The Politics of Authoritarian Rule

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Cambridge University Press, Sep 17, 2012 - Political Science - 228 pages
2 Reviews
What drives politics in dictatorships? Milan W. Svolik argues that all authoritarian regimes must resolve two fundamental conflicts. First, dictators face threats from the masses over which they rule - this is the problem of authoritarian control. A second, separate challenge arises from the elites with whom dictators rule - this is the problem of authoritarian power-sharing. Crucially, whether and how dictators resolve these two problems is shaped by the dismal environment in which authoritarian politics takes place: in a dictatorship, no independent authority has the power to enforce agreements among key actors and violence is the ultimate arbiter of conflict. Using the tools of game theory, Svolik explains why some dictators, such as Saddam Hussein, establish personal autocracy and stay in power for decades; why leadership changes elsewhere are regular and institutionalized, as in contemporary China; why some dictatorships are ruled by soldiers, as Uganda was under Idi Amin; why many authoritarian regimes, such as PRI-era Mexico, maintain regime-sanctioned political parties; and why a country's authoritarian past casts a long shadow over its prospects for democracy, as the unfolding events of the Arab Spring reveal. When assessing his arguments, Svolik complements these and other historical case studies with the statistical analysis of comprehensive, original data on institutions, leaders, and ruling coalitions across all dictatorships from 1946 to 2008.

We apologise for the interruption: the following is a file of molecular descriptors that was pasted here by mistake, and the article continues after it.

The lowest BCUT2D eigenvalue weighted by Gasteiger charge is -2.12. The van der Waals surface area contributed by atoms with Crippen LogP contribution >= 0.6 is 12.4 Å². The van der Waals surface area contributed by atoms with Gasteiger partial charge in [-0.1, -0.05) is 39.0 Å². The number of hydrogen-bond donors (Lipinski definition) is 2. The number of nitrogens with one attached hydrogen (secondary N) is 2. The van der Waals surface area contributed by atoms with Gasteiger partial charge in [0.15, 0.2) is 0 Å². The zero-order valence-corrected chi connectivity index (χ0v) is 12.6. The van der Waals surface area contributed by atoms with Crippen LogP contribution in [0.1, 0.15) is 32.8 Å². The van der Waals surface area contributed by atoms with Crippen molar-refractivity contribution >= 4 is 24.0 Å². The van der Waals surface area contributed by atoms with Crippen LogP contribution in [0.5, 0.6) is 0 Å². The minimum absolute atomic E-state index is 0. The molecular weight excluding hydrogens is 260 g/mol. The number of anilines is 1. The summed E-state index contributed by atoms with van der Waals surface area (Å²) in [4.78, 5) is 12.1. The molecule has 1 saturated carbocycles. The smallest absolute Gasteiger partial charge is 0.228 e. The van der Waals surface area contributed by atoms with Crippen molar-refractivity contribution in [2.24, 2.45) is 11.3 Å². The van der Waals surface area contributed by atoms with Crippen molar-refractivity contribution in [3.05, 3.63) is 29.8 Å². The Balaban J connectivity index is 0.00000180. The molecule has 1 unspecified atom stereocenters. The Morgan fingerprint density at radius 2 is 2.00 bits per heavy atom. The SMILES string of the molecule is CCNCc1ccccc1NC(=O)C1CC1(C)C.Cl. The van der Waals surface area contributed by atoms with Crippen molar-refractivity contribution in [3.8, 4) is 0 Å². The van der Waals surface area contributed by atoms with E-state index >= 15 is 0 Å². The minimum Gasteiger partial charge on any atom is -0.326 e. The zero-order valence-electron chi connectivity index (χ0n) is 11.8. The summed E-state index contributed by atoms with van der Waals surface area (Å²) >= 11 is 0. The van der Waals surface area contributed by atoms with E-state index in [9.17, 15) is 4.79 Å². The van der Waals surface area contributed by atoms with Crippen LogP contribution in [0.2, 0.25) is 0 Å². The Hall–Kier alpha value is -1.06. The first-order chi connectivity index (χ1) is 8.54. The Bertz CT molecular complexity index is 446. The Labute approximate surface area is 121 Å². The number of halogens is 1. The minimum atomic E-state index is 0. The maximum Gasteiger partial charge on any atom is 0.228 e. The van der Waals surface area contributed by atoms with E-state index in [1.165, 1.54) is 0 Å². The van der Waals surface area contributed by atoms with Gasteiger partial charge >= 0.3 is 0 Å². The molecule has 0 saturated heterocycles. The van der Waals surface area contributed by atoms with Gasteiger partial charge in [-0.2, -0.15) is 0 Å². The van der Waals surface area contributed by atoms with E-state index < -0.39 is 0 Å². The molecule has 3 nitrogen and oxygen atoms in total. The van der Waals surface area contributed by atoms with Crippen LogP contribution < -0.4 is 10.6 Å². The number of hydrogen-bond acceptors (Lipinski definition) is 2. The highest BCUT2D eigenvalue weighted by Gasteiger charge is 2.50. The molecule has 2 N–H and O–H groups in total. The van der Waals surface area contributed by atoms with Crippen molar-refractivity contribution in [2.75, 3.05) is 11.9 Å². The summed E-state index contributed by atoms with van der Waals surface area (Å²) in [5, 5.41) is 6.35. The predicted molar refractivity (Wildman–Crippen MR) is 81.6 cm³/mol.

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User Review  - bdtrump - LibraryThing

Svolik offers a diverse and global view of dictatorships and authoritarian regimes - and reads well. A quick and easy enough read for a student in the field. Read full review

User Review - Flag as inappropriate

This book is utter garbage. When someone starts quantifying qualitative variables I feel like ripping the work to shreds. This is exactly what this entire book is composed of: Nothing more than abstract generalizations that have no basis whatsoever in mathematics, yet are presented parallel to a slew of complicated equations in order to establish some false sense of credibility. I'm not buying this bullshit. In short, this entire thing is a farce and should be avoided at all costs. 


The World of Authoritarian Politics
And Then There Was One Authoritarian PowerSharing and
When and Why Institutions Contribute to Authoritarian
Moral Hazard in Authoritarian Repression and the Origins
Why Authoritarian Parties? The Regime Party as an Instrument
Incentives and Institutions in Authoritarian

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About the author (2012)

Milan W. Svolik is Assistant Professor of Political Science at the University of Illinois, Urbana-Champaign. He received his PhD in Political Science from the University of Chicago. Svolik's articles on authoritarian politics, transitions to democracy, and democratic consolidation have appeared in leading political science journals, including the American Political Science Review and the American Journal of Political Science. His research interests include comparative politics, political economy and formal political theory.

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